In Chase v. White Sox, the New York Supreme Court decided baseball did not constitute interstate commerce under the Sherman Act and thus the sport was exempt from any antitrust litigation. The U.S. Supreme Court concurred in Federal Baseball, which became the basis for MLB’s future victories and the league’s exemption from antitrust laws.

Several times during this period, MLB players attempted to organize collectively to bolster their leverage in fighting owners’ monopoly power. But the Brotherhood of Professional Base Ball Players, the Players’ Protective Association, the Fraternity of Professional Baseball Players of America and the American Baseball Guild all failed to take hold. One MLB Commissioner, A.B. “Happy” Chandler, actively worked to forestall union activity by hiring antilabor spies to prevent a strike in 1946.

But in 1965, players formed the MLBPA and the next year, they made a crucial hire for the MLBPA’s first executive director: Marvin Miller, who had made his career working for the United Steelworkers union. Miller made the players association a powerhouse, changing the culture of the sport by valuing players’ work and their rights as employees.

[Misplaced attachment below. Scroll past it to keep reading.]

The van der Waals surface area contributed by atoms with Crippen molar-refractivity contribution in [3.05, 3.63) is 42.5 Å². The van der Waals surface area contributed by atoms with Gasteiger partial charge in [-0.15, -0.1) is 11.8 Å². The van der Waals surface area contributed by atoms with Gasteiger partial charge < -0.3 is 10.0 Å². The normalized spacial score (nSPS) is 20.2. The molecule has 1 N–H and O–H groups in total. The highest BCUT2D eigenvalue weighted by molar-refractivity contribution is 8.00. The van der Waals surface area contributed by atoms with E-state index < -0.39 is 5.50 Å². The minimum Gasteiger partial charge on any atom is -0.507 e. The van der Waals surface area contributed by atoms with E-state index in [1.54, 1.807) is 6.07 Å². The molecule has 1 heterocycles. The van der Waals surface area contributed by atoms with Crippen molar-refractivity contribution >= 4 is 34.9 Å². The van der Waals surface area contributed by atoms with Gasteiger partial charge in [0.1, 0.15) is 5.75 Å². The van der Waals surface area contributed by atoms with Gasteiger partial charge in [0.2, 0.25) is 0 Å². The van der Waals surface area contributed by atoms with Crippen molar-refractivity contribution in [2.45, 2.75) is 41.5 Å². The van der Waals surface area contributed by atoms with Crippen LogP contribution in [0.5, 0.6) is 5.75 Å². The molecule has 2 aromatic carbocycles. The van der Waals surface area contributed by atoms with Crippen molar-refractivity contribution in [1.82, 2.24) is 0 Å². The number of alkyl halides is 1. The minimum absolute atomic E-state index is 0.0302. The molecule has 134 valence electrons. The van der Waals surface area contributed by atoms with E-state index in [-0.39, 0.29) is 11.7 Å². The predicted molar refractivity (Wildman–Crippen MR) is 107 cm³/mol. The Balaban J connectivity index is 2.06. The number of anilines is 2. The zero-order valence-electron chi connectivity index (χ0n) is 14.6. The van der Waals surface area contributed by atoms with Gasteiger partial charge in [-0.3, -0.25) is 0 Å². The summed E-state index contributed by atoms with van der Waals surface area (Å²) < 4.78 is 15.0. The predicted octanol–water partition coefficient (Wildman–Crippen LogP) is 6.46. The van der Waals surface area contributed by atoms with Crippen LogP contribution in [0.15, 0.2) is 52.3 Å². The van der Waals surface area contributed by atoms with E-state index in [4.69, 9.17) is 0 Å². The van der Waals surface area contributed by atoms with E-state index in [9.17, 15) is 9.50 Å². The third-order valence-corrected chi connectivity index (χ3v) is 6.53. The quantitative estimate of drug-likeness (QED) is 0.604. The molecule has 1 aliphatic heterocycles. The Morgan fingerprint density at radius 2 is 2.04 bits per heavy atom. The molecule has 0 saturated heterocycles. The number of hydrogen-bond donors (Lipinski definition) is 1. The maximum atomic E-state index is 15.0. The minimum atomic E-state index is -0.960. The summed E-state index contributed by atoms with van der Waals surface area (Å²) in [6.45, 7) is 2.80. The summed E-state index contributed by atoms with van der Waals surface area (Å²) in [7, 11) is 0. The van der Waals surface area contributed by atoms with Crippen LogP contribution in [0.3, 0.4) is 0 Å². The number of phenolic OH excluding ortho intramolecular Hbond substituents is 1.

Within two years, Miller successfully negotiated the first collective bargaining agreement between the MLBPA and team owners, covering the 1968 and 1969 seasons. Most importantly, the agreement included an arbitration procedure for grievances and raised minimum player salaries.

In 1970, the union reached a new two-year agreement with the owners. That same year, Miller supported Curt Flood of the St. Louis Cardinals, who sued to challenge yet again the legality of the reserve clause. Flood wanted the right to consider offers from all teams as a free agent, but he understood owners might blackball him and was hoping to blaze a path for the players coming after him.

Flood lost, but the outcome made clear that only union activity could break the grip of the reserve clause. While no active players testified on Flood’s behalf, on March 31, 1972, as the Supreme Court considered Flood’s case, the MLBPA voted to strike for the first time because owners would not agree to raise pension benefits in the next collective bargaining agreement.